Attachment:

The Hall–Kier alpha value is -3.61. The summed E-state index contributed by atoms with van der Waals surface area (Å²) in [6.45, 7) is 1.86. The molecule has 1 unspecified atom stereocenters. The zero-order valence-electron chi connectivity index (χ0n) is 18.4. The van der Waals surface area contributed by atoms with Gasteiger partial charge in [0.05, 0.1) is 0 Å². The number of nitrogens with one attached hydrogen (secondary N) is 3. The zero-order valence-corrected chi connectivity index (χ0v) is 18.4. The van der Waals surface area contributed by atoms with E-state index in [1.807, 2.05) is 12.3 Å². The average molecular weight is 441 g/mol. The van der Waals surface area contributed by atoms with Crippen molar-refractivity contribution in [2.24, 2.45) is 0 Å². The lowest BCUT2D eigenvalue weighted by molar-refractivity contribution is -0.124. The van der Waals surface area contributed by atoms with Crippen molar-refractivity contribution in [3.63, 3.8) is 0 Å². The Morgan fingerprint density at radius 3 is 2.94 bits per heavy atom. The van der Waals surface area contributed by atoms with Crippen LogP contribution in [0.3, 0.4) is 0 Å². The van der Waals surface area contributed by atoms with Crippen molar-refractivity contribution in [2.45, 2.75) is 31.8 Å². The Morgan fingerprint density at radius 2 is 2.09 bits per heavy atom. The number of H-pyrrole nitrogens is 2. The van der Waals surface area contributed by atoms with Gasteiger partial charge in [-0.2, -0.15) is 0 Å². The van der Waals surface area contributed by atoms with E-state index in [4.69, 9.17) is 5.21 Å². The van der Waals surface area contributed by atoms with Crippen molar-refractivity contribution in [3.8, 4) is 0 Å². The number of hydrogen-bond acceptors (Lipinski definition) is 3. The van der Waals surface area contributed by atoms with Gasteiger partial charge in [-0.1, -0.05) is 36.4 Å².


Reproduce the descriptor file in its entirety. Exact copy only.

The Hall–Kier alpha value is -3.61. The summed E-state index contributed by atoms with van der Waals surface area (Å²) in [6.45, 7) is 1.86. The molecule has 1 unspecified atom stereocenters. The zero-order valence-electron chi connectivity index (χ0n) is 18.4. The van der Waals surface area contributed by atoms with Gasteiger partial charge in [0.05, 0.1) is 0 Å². The number of nitrogens with one attached hydrogen (secondary N) is 3. The zero-order valence-corrected chi connectivity index (χ0v) is 18.4. The van der Waals surface area contributed by atoms with E-state index in [1.807, 2.05) is 12.3 Å². The average molecular weight is 441 g/mol. The van der Waals surface area contributed by atoms with Crippen molar-refractivity contribution in [2.24, 2.45) is 0 Å². The lowest BCUT2D eigenvalue weighted by molar-refractivity contribution is -0.124. The van der Waals surface area contributed by atoms with Crippen molar-refractivity contribution in [3.63, 3.8) is 0 Å². The Morgan fingerprint density at radius 3 is 2.94 bits per heavy atom. The van der Waals surface area contributed by atoms with Crippen LogP contribution in [0.3, 0.4) is 0 Å². The van der Waals surface area contributed by atoms with Crippen molar-refractivity contribution in [2.45, 2.75) is 31.8 Å². The Morgan fingerprint density at radius 2 is 2.09 bits per heavy atom. The number of H-pyrrole nitrogens is 2. The van der Waals surface area contributed by atoms with Gasteiger partial charge in [-0.2, -0.15) is 0 Å². The van der Waals surface area contributed by atoms with E-state index in [4.69, 9.17) is 5.21 Å². The van der Waals surface area contributed by atoms with Crippen molar-refractivity contribution in [3.8, 4) is 0 Å². The number of hydrogen-bond acceptors (Lipinski definition) is 3. The van der Waals surface area contributed by atoms with Gasteiger partial charge in [-0.1, -0.05) is 36.4 Å².